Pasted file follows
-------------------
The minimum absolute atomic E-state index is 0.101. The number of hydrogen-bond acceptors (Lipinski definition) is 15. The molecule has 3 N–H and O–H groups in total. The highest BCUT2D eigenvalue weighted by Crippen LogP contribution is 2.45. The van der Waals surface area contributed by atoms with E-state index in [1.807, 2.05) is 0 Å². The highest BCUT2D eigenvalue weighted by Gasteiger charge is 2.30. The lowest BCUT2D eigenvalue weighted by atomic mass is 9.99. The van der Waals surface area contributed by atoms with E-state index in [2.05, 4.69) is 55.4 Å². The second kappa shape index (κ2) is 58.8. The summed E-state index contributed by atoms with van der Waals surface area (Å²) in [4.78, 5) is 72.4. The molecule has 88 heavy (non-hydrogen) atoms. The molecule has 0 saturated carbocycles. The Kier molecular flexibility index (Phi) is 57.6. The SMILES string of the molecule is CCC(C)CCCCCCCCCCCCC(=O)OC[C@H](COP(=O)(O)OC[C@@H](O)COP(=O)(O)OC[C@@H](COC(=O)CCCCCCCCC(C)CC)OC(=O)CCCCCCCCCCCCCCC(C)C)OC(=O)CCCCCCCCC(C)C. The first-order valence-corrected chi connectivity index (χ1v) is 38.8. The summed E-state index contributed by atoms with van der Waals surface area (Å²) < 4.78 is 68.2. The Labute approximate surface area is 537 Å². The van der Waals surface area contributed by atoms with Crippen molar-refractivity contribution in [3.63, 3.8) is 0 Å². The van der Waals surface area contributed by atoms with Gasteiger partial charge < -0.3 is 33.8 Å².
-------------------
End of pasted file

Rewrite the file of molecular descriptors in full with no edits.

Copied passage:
The minimum absolute atomic E-state index is 0.101. The number of hydrogen-bond acceptors (Lipinski definition) is 15. The molecule has 3 N–H and O–H groups in total. The highest BCUT2D eigenvalue weighted by Crippen LogP contribution is 2.45. The van der Waals surface area contributed by atoms with E-state index in [1.807, 2.05) is 0 Å². The highest BCUT2D eigenvalue weighted by Gasteiger charge is 2.30. The lowest BCUT2D eigenvalue weighted by atomic mass is 9.99. The van der Waals surface area contributed by atoms with E-state index in [2.05, 4.69) is 55.4 Å². The second kappa shape index (κ2) is 58.8. The summed E-state index contributed by atoms with van der Waals surface area (Å²) in [4.78, 5) is 72.4. The molecule has 88 heavy (non-hydrogen) atoms. The molecule has 0 saturated carbocycles. The Kier molecular flexibility index (Phi) is 57.6. The SMILES string of the molecule is CCC(C)CCCCCCCCCCCCC(=O)OC[C@H](COP(=O)(O)OC[C@@H](O)COP(=O)(O)OC[C@@H](COC(=O)CCCCCCCCC(C)CC)OC(=O)CCCCCCCCCCCCCCC(C)C)OC(=O)CCCCCCCCC(C)C. The first-order valence-corrected chi connectivity index (χ1v) is 38.8. The summed E-state index contributed by atoms with van der Waals surface area (Å²) < 4.78 is 68.2. The Labute approximate surface area is 537 Å². The van der Waals surface area contributed by atoms with Crippen molar-refractivity contribution in [3.63, 3.8) is 0 Å². The van der Waals surface area contributed by atoms with Gasteiger partial charge < -0.3 is 33.8 Å².